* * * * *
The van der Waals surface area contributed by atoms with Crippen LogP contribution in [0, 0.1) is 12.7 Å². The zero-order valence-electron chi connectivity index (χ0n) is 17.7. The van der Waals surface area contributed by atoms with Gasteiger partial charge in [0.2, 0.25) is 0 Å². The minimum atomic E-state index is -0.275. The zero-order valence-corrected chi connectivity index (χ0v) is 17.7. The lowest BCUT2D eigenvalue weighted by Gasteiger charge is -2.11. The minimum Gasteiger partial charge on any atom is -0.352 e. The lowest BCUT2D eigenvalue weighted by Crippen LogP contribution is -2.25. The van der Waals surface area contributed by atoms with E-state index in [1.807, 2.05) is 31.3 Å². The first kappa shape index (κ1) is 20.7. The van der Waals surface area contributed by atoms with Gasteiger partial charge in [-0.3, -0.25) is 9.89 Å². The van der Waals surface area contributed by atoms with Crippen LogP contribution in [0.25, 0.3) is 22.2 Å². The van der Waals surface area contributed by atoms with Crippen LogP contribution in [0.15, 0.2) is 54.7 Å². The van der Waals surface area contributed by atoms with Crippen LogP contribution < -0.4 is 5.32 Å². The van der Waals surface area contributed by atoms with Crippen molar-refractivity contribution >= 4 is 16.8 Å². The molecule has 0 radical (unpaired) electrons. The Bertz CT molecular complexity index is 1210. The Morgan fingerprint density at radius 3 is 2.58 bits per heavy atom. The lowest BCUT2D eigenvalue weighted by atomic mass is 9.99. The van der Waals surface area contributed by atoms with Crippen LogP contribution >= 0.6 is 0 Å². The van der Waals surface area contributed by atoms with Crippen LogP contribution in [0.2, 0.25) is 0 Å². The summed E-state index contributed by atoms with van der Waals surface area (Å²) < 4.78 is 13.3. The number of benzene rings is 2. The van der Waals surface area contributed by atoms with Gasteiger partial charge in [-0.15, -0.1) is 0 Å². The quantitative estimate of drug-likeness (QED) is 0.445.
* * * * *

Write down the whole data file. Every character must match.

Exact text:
The van der Waals surface area contributed by atoms with Crippen LogP contribution in [0, 0.1) is 12.7 Å². The zero-order valence-electron chi connectivity index (χ0n) is 17.7. The van der Waals surface area contributed by atoms with Gasteiger partial charge in [0.2, 0.25) is 0 Å². The minimum atomic E-state index is -0.275. The zero-order valence-corrected chi connectivity index (χ0v) is 17.7. The lowest BCUT2D eigenvalue weighted by Gasteiger charge is -2.11. The minimum Gasteiger partial charge on any atom is -0.352 e. The lowest BCUT2D eigenvalue weighted by Crippen LogP contribution is -2.25. The van der Waals surface area contributed by atoms with E-state index in [1.807, 2.05) is 31.3 Å². The first kappa shape index (κ1) is 20.7. The van der Waals surface area contributed by atoms with Gasteiger partial charge in [-0.3, -0.25) is 9.89 Å². The van der Waals surface area contributed by atoms with Crippen LogP contribution in [0.25, 0.3) is 22.2 Å². The van der Waals surface area contributed by atoms with Crippen LogP contribution in [0.15, 0.2) is 54.7 Å². The van der Waals surface area contributed by atoms with Crippen LogP contribution < -0.4 is 5.32 Å². The van der Waals surface area contributed by atoms with Crippen molar-refractivity contribution >= 4 is 16.8 Å². The molecule has 0 radical (unpaired) electrons. The Bertz CT molecular complexity index is 1210. The Morgan fingerprint density at radius 3 is 2.58 bits per heavy atom. The lowest BCUT2D eigenvalue weighted by atomic mass is 9.99. The van der Waals surface area contributed by atoms with Crippen LogP contribution >= 0.6 is 0 Å². The van der Waals surface area contributed by atoms with Crippen LogP contribution in [0.2, 0.25) is 0 Å². The summed E-state index contributed by atoms with van der Waals surface area (Å²) < 4.78 is 13.3. The number of benzene rings is 2. The van der Waals surface area contributed by atoms with Gasteiger partial charge in [-0.15, -0.1) is 0 Å². The quantitative estimate of drug-likeness (QED) is 0.445.